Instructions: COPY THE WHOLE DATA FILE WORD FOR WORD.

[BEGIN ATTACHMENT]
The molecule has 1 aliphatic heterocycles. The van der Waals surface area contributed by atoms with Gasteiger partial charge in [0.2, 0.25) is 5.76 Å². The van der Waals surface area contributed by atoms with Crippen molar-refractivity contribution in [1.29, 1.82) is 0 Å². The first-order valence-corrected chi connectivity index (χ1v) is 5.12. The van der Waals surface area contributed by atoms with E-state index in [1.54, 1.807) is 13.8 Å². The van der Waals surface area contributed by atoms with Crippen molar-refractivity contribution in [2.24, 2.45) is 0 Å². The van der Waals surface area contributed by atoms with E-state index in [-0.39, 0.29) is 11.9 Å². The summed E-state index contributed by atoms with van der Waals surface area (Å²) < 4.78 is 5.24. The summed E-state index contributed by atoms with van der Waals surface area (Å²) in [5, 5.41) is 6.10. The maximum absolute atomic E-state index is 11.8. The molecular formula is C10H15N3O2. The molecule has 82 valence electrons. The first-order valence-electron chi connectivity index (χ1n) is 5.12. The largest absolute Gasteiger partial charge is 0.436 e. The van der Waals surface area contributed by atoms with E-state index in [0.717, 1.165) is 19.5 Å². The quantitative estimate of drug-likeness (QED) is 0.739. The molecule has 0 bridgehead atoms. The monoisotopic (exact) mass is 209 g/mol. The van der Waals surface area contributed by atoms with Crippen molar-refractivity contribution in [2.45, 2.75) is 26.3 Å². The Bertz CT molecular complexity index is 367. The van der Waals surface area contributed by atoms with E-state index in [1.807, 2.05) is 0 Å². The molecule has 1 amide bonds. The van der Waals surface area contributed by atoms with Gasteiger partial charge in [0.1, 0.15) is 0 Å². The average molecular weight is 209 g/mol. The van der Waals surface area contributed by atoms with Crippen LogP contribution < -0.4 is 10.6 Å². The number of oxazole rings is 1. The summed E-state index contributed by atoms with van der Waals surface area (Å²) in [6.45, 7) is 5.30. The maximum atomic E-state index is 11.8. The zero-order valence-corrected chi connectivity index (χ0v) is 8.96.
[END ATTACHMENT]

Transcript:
The molecule has 1 aliphatic heterocycles. The van der Waals surface area contributed by atoms with Gasteiger partial charge in [0.2, 0.25) is 5.76 Å². The van der Waals surface area contributed by atoms with Crippen molar-refractivity contribution in [1.29, 1.82) is 0 Å². The first-order valence-corrected chi connectivity index (χ1v) is 5.12. The van der Waals surface area contributed by atoms with E-state index in [1.54, 1.807) is 13.8 Å². The van der Waals surface area contributed by atoms with Crippen molar-refractivity contribution in [2.24, 2.45) is 0 Å². The van der Waals surface area contributed by atoms with E-state index in [-0.39, 0.29) is 11.9 Å². The summed E-state index contributed by atoms with van der Waals surface area (Å²) < 4.78 is 5.24. The summed E-state index contributed by atoms with van der Waals surface area (Å²) in [5, 5.41) is 6.10. The maximum absolute atomic E-state index is 11.8. The molecular formula is C10H15N3O2. The molecule has 82 valence electrons. The first-order valence-electron chi connectivity index (χ1n) is 5.12. The largest absolute Gasteiger partial charge is 0.436 e. The van der Waals surface area contributed by atoms with E-state index in [0.717, 1.165) is 19.5 Å². The quantitative estimate of drug-likeness (QED) is 0.739. The molecule has 0 bridgehead atoms. The monoisotopic (exact) mass is 209 g/mol. The van der Waals surface area contributed by atoms with Crippen molar-refractivity contribution in [2.45, 2.75) is 26.3 Å². The Bertz CT molecular complexity index is 367. The van der Waals surface area contributed by atoms with E-state index in [1.807, 2.05) is 0 Å². The molecule has 1 amide bonds. The van der Waals surface area contributed by atoms with Gasteiger partial charge in [0.1, 0.15) is 0 Å². The average molecular weight is 209 g/mol. The van der Waals surface area contributed by atoms with Crippen LogP contribution < -0.4 is 10.6 Å². The number of oxazole rings is 1. The summed E-state index contributed by atoms with van der Waals surface area (Å²) in [6.45, 7) is 5.30. The maximum atomic E-state index is 11.8. The zero-order valence-corrected chi connectivity index (χ0v) is 8.96.